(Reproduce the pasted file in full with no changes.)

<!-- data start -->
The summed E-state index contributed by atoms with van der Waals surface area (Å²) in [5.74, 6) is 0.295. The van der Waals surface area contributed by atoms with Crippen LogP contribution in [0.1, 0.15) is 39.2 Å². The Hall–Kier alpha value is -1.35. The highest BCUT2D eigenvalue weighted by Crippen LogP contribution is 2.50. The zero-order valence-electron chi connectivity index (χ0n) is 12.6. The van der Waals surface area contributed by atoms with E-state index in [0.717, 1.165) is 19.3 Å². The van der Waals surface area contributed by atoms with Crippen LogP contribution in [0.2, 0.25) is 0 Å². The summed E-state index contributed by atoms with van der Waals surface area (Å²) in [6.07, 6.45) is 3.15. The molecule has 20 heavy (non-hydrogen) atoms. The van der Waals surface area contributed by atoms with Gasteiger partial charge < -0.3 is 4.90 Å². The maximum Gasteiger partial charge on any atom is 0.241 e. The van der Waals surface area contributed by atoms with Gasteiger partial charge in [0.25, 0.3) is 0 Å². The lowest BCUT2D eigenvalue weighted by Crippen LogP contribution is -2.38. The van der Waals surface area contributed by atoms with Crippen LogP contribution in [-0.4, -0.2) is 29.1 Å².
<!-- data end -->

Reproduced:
The summed E-state index contributed by atoms with van der Waals surface area (Å²) in [5.74, 6) is 0.295. The van der Waals surface area contributed by atoms with Crippen LogP contribution in [0.1, 0.15) is 39.2 Å². The Hall–Kier alpha value is -1.35. The highest BCUT2D eigenvalue weighted by Crippen LogP contribution is 2.50. The zero-order valence-electron chi connectivity index (χ0n) is 12.6. The van der Waals surface area contributed by atoms with E-state index in [0.717, 1.165) is 19.3 Å². The van der Waals surface area contributed by atoms with Crippen LogP contribution in [0.2, 0.25) is 0 Å². The summed E-state index contributed by atoms with van der Waals surface area (Å²) in [6.07, 6.45) is 3.15. The molecule has 20 heavy (non-hydrogen) atoms. The van der Waals surface area contributed by atoms with Gasteiger partial charge < -0.3 is 4.90 Å². The maximum Gasteiger partial charge on any atom is 0.241 e. The van der Waals surface area contributed by atoms with Gasteiger partial charge in [0.25, 0.3) is 0 Å². The lowest BCUT2D eigenvalue weighted by Crippen LogP contribution is -2.38. The van der Waals surface area contributed by atoms with Crippen LogP contribution in [-0.4, -0.2) is 29.1 Å².